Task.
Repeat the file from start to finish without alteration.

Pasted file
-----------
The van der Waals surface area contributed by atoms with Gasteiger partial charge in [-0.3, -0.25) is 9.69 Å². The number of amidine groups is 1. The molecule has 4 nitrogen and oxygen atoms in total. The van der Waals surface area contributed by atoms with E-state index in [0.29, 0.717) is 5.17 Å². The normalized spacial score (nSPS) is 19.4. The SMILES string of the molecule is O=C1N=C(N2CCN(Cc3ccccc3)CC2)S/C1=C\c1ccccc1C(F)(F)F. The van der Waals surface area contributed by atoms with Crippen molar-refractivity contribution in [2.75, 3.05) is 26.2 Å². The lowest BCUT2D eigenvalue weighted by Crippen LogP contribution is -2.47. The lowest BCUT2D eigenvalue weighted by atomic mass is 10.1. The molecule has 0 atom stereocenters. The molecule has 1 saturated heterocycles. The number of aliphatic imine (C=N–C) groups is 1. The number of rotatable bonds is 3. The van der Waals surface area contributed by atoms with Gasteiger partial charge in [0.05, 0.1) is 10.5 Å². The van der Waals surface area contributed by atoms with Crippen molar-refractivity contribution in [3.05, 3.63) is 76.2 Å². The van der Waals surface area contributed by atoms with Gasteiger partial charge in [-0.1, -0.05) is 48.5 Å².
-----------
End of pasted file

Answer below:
The van der Waals surface area contributed by atoms with Gasteiger partial charge in [-0.3, -0.25) is 9.69 Å². The number of amidine groups is 1. The molecule has 4 nitrogen and oxygen atoms in total. The van der Waals surface area contributed by atoms with E-state index in [0.29, 0.717) is 5.17 Å². The normalized spacial score (nSPS) is 19.4. The SMILES string of the molecule is O=C1N=C(N2CCN(Cc3ccccc3)CC2)S/C1=C\c1ccccc1C(F)(F)F. The van der Waals surface area contributed by atoms with Crippen molar-refractivity contribution in [2.75, 3.05) is 26.2 Å². The lowest BCUT2D eigenvalue weighted by Crippen LogP contribution is -2.47. The lowest BCUT2D eigenvalue weighted by atomic mass is 10.1. The molecule has 0 atom stereocenters. The molecule has 1 saturated heterocycles. The number of aliphatic imine (C=N–C) groups is 1. The number of rotatable bonds is 3. The van der Waals surface area contributed by atoms with Gasteiger partial charge in [0.05, 0.1) is 10.5 Å². The van der Waals surface area contributed by atoms with Crippen molar-refractivity contribution in [3.05, 3.63) is 76.2 Å². The van der Waals surface area contributed by atoms with Gasteiger partial charge in [-0.1, -0.05) is 48.5 Å².